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A Child of the Glens by Edward Newenham Hoare

Hendrick and I have been considering


"Don't

you think you are somewhat precipitate, Jim?" said the rector, smiling. "This is just one of the points Mr. Hendrick and I have been considering. Of course it is just possible that some day the poor drowned woman may be identified, and turn out to have no connection with you at all. But I am inclined to think she was your mother, and that that accounts for her coming to Tor Bay. We have thought it only right, therefore, that you and Elsie should have the locket and watch, for the present at least. As for the division, you must arrange that between you."

"I think I ought to have the watch, as I said, sir, and Elsie the locket."

"Well, perhaps that is the most suitable division," said the rector, coldly; "but I don't think you are quite consistent in claiming the watch so eagerly, and at the same time scorning the miniature, since, in all probability, if the watch belonged to your mother, the likeness is that of your father."

"As such I at least shall be glad to keep it," said Elsie.

Jim was somewhat crestfallen at the rector's rebuke, but merely added, with some pomposity--

"Now that I have been informed of the circumstances, I shall probably, by the aid of this watch, be able to unravel the mystery of my parentage."

He meant it merely as a piece of brag to cover his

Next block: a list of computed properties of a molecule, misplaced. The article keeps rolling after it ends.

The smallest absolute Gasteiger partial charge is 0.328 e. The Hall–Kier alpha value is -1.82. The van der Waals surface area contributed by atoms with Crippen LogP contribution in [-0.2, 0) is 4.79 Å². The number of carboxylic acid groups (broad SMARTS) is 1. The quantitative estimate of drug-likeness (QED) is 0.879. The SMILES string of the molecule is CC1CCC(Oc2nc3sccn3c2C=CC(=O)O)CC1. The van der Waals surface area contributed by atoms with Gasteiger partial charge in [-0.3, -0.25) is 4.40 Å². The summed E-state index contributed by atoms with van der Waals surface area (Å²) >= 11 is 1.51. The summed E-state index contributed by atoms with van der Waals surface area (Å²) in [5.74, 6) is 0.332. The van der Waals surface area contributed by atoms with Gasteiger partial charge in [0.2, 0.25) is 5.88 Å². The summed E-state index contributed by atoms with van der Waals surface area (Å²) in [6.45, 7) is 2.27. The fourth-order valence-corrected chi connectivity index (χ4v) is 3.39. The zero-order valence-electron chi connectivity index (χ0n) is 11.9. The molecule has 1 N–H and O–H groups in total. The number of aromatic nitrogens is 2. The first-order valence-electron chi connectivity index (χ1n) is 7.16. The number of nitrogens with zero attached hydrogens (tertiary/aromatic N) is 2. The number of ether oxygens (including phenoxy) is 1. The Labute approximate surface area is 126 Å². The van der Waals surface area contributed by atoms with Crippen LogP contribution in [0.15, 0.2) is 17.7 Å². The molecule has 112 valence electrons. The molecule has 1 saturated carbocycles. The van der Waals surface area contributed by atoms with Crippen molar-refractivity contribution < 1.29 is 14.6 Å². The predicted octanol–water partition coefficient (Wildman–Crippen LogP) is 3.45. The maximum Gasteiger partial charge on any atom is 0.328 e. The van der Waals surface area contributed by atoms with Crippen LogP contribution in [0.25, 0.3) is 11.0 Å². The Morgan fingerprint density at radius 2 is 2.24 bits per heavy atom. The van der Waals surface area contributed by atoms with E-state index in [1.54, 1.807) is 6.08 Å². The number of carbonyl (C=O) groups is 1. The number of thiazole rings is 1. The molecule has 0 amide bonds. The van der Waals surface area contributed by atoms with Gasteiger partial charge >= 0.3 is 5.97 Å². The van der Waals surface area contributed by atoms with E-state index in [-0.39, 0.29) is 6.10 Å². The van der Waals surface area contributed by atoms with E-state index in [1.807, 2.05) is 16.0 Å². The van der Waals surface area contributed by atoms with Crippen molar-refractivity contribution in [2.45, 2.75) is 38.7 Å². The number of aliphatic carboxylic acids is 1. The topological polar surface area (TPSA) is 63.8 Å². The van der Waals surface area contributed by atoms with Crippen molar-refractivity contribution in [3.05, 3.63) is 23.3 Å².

retreat, and as such the rector and Hendrick took it, receiving his words with a quiet smile.

"I consider that Mr. Smith has acted very wrongly in keeping these things from us so long," commenced the young man, as he and Elsie walked home together after ac early dinner at the rectory.

"O Jim! how can you say so? Mr. Smith could have had no motive but consideration for our feelings."

"I say nothing against his motives, only that I think he acted wrongly. Valuable time has been lost; but clergymen are never good men of business, and Scripture-readers are like them, I suppose."

"Jim, I don't like to hear you speak like that; it's ungrateful. And what you mean by valuable time I can't conceive."

"I dare say you don't understand the value of time, leading the sort of life you do in a place where nobody ever knows the hour," said the youth, superciliously, as he glanced at his newly-acquired treasure; "but of course I mean time has been lost in investigating our family history."

"I'm quite content to be as I am," said Elsie. "If the history was known, it would probably be neither important nor interesting. I don't see how the watch will help you, Jim; and you know you won't have the likeness."

And she looked into the lad's face with her merry brown eyes. But Jim was on his high horse, and merely replied--

"I cannot say what I shall do all at once, but the matter shall be looked into at an early date."

Elsie smiled, as the rector and Scripture-reader had done--not visibly, indeed, as they had, yet Jim somehow felt he was being laughed at, which made him angry.

"He is a smart lad that, but I don't like him," said the rector, as he and Hendrick watched Elsie and Jim going down the avenue. "He wants to be a fine gentleman, and is ashamed of his father's portrait--an ill-looking fellow enough, it must be admitted."


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